Netflix Bets on Naija to Stream Its Way to the Top
By Sabrina Lynch
Netflix aggressively acquires the rights to African movies & shows
Nollywood generates more than $600M for the Nigerian economy
The world’s leading streaming service Netflix (NFLX -0.21%) is turning to Africa to expand its content offering. They bought the rights for movie blockbusters “October 1st”, “Lionheart” and animated series “Blood & Water.” Netflix is tapping African talent to lead the way for its original programing, and this could finally be a sign that streaming services are recognizing the cultural and monetary value of African storytelling.
Why This Matters: The Western world has slept on the economic worth of Africa-based studios, directors and producers for far too long. The Nigerian movie market, also known as Nollywood, is a multi-billion dollar industry, second only to India’s Bollywood which generates an average of $2.63 billion a year, more than Hollywood in the U.S. Netflix currently invests $13 billion on original content and paid $3.8 million for Lionheart’s license.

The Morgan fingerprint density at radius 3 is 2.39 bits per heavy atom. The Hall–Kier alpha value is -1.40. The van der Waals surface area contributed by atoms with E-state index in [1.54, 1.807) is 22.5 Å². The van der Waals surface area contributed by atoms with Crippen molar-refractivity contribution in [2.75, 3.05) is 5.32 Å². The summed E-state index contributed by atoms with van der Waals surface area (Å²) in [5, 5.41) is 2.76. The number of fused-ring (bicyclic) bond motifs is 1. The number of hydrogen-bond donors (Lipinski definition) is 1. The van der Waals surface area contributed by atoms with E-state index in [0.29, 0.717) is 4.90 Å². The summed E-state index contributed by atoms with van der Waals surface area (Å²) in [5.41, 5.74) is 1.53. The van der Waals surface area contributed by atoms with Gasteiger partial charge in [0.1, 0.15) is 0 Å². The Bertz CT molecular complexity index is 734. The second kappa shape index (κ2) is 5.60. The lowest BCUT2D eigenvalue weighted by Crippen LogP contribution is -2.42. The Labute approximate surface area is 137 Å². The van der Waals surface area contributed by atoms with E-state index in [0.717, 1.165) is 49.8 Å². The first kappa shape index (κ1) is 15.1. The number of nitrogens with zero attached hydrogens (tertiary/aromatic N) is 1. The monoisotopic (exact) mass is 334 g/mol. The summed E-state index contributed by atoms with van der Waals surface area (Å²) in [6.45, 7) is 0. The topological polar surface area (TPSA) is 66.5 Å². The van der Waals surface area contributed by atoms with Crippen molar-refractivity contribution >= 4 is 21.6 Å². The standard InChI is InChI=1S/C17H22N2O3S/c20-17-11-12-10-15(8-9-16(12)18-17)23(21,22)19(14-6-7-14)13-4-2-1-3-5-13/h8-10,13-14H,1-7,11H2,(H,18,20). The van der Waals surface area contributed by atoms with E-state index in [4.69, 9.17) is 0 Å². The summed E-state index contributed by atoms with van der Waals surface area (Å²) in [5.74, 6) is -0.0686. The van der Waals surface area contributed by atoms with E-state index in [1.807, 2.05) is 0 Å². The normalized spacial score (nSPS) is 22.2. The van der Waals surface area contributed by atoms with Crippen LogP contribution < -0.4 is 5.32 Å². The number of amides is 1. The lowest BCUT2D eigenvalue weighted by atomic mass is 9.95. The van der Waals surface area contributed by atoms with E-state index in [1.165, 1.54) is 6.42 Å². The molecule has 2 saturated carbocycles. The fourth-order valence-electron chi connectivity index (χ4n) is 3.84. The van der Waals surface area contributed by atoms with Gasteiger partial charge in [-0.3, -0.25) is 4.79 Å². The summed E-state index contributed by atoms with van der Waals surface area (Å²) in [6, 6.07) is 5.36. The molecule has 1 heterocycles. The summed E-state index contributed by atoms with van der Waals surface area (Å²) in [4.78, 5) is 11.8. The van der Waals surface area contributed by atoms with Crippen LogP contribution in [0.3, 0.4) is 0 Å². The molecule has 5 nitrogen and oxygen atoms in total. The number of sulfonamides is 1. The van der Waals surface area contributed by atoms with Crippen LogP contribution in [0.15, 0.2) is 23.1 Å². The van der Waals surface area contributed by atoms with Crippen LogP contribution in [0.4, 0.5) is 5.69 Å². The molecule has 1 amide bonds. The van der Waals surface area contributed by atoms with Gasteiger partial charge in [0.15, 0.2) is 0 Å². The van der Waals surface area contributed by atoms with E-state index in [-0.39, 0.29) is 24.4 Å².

If Netflix continues to secure exclusive licenses and content from African production companies, it will significantly impact employment rates across the continent. Specifically, Nigeria alone could profit from a million more jobs as Nollywood generates more than $600 million for its economy.
With Amazon (AMZN +0.16%), WarnerMedia and Disney (DIS -1.45%) providing stiff competition, Netflix needs to act quickly to diversify their content, especially if these entertainment powerhouses decide to remove their library of shows for their own streaming services. Having added 7.3 million new international subscribers in Q4 2018, Africa will be vital to fend off threats to Netflix’s subscription growth. It also will make VOD companies that specialize in African storytelling, such as iROKO Partners, step up their game when it comes to distribution models.
Situational Awareness: Africa is prime territory for movie & TV moneymakers. Streaming services provide a global platform for African creatives to showcase their work to multiple markets. It also allows entertainment companies to financially benefit from the continent’s prolific film & TV industry.
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